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zilchfox

Birth Certificate Question...

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Sorry for all the questions.

My birth certificate had to be replaced as mine was damaged in a flood in 2009. I have a replacement and it's just under half the size of a full sheet of paper, made of a type of polymer and it looks similar to this:

http://salamtoronto.ca/wp-content/uploads/2015/03/salamtoronto_2015-03-12_18-35-24.jpg

Mine also includes a lot more info than the example, such as who my parents are and where they were born.

Is this the "full birth certificate"?


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Spoiler

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See: https://travel.state.gov/content/visas/en/fees/reciprocity-by-country/CA.html

Birth

Births are registered in the Canadian provinces or territory in which they took place. Though each province or territory issues its own certificates for these events, there are a few basic formats for them across Canada:

  • The "small" or "short form" certificate is a computer-printed, limited extract of information from provincial records. It is a wallet-sized card, 9.5 x 6.4 cm or 2.5 x 3.75in (Specimen from British Columbia). Short-form or small certificates are not acceptable for visa purposes because they do not contain enough identification information, such as parents' names.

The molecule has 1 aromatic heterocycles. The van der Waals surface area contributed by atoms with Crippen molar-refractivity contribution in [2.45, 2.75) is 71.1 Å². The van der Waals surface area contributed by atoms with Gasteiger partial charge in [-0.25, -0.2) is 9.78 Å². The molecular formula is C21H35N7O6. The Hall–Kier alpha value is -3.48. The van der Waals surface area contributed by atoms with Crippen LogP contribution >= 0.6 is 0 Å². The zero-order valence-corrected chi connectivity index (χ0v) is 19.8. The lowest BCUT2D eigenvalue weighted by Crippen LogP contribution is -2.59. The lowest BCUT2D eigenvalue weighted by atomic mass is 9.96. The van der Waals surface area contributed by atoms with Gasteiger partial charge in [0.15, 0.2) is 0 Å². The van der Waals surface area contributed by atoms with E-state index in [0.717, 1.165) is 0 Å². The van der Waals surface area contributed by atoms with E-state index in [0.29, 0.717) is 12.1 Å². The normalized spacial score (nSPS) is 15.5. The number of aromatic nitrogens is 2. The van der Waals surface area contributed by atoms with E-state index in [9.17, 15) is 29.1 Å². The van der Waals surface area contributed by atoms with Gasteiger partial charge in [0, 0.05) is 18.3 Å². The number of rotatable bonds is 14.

• The "large" or "full-size" certificate is a computer-printed extract of information from provincial records. It is printed on currency-style paper stock, 21.6 x 17.8 cm or 7 x 8.25 in., with an intaglio border (Specimen from British Columbia).
  • A "certified copy of a record" is an exact or near-exact copy of the actual paper record in the provincial archives. It is printed on safety paper, usually 21.5 x 28 cm or 8.5 x 14in., and bears the province or territory's raised seal. This type of certificate, being a complete record rather than an extract, contains the most information about the event.
  • A "commemorative" certificate is a decorative document intended for display (Specimen from Manitoba). Commemorative certificates are not considered legal documents in Canada and are not acceptable for visa purposes.
[...]
Ontario:
Applicants should obtain "large" certificates or certified copies of a registration from the Office of the Registrar General in Toronto (Macdonald Block, 900 Bay Street, second floor, tel: 416-325-8305) or at Ontario Land Registry Offices and Government Information Centers located throughout the province.

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Yes that's the full birth certificate. Mine from BC, obtained 2012, looks like that with parents names on it.


You have brains in your head. You have feet in your shoes. You can steer yourself any direction you choose.  - Dr. Seuss

 

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